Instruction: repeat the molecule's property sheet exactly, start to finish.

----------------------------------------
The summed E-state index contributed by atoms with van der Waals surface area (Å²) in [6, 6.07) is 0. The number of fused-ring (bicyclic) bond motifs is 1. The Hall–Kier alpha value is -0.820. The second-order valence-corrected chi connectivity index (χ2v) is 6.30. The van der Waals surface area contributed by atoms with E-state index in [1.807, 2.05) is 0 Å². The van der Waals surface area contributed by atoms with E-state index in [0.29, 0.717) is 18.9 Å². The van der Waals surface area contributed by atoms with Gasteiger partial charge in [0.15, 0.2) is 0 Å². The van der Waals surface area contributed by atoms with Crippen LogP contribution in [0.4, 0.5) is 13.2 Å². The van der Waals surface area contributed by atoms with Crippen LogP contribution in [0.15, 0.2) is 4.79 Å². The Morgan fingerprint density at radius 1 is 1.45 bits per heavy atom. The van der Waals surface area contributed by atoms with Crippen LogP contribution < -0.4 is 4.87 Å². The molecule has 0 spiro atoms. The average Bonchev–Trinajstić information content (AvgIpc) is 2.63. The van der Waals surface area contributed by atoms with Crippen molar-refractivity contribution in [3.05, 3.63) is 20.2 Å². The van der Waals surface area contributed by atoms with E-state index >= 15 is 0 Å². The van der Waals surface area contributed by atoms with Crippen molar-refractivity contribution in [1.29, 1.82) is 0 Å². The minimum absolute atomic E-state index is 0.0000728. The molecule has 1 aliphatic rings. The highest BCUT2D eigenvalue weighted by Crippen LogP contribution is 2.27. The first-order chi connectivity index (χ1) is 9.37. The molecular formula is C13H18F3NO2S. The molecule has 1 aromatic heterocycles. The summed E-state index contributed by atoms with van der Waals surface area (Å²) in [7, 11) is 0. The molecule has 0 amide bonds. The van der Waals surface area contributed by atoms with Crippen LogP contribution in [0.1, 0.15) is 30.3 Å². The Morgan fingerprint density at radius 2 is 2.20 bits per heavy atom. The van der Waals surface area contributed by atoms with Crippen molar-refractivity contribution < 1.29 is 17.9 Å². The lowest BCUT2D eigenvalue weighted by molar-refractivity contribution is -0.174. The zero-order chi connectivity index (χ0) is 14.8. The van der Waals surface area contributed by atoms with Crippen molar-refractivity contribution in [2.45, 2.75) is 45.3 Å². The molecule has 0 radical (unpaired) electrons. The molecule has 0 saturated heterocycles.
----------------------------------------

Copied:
The summed E-state index contributed by atoms with van der Waals surface area (Å²) in [6, 6.07) is 0. The number of fused-ring (bicyclic) bond motifs is 1. The Hall–Kier alpha value is -0.820. The second-order valence-corrected chi connectivity index (χ2v) is 6.30. The van der Waals surface area contributed by atoms with E-state index in [1.807, 2.05) is 0 Å². The van der Waals surface area contributed by atoms with E-state index in [0.29, 0.717) is 18.9 Å². The van der Waals surface area contributed by atoms with Gasteiger partial charge in [0.15, 0.2) is 0 Å². The van der Waals surface area contributed by atoms with Crippen LogP contribution in [0.4, 0.5) is 13.2 Å². The van der Waals surface area contributed by atoms with Crippen LogP contribution in [0.15, 0.2) is 4.79 Å². The Morgan fingerprint density at radius 1 is 1.45 bits per heavy atom. The van der Waals surface area contributed by atoms with Crippen LogP contribution < -0.4 is 4.87 Å². The molecule has 0 spiro atoms. The average Bonchev–Trinajstić information content (AvgIpc) is 2.63. The van der Waals surface area contributed by atoms with Crippen molar-refractivity contribution in [3.05, 3.63) is 20.2 Å². The van der Waals surface area contributed by atoms with E-state index >= 15 is 0 Å². The van der Waals surface area contributed by atoms with Crippen molar-refractivity contribution in [1.29, 1.82) is 0 Å². The minimum absolute atomic E-state index is 0.0000728. The molecule has 1 aliphatic rings. The highest BCUT2D eigenvalue weighted by Crippen LogP contribution is 2.27. The first-order chi connectivity index (χ1) is 9.37. The molecular formula is C13H18F3NO2S. The molecule has 1 aromatic heterocycles. The summed E-state index contributed by atoms with van der Waals surface area (Å²) in [7, 11) is 0. The molecule has 0 amide bonds. The van der Waals surface area contributed by atoms with Crippen LogP contribution in [0.1, 0.15) is 30.3 Å². The Morgan fingerprint density at radius 2 is 2.20 bits per heavy atom. The van der Waals surface area contributed by atoms with Crippen molar-refractivity contribution < 1.29 is 17.9 Å². The lowest BCUT2D eigenvalue weighted by molar-refractivity contribution is -0.174. The zero-order chi connectivity index (χ0) is 14.8. The van der Waals surface area contributed by atoms with Crippen molar-refractivity contribution in [2.45, 2.75) is 45.3 Å². The molecule has 0 radical (unpaired) electrons. The molecule has 0 saturated heterocycles.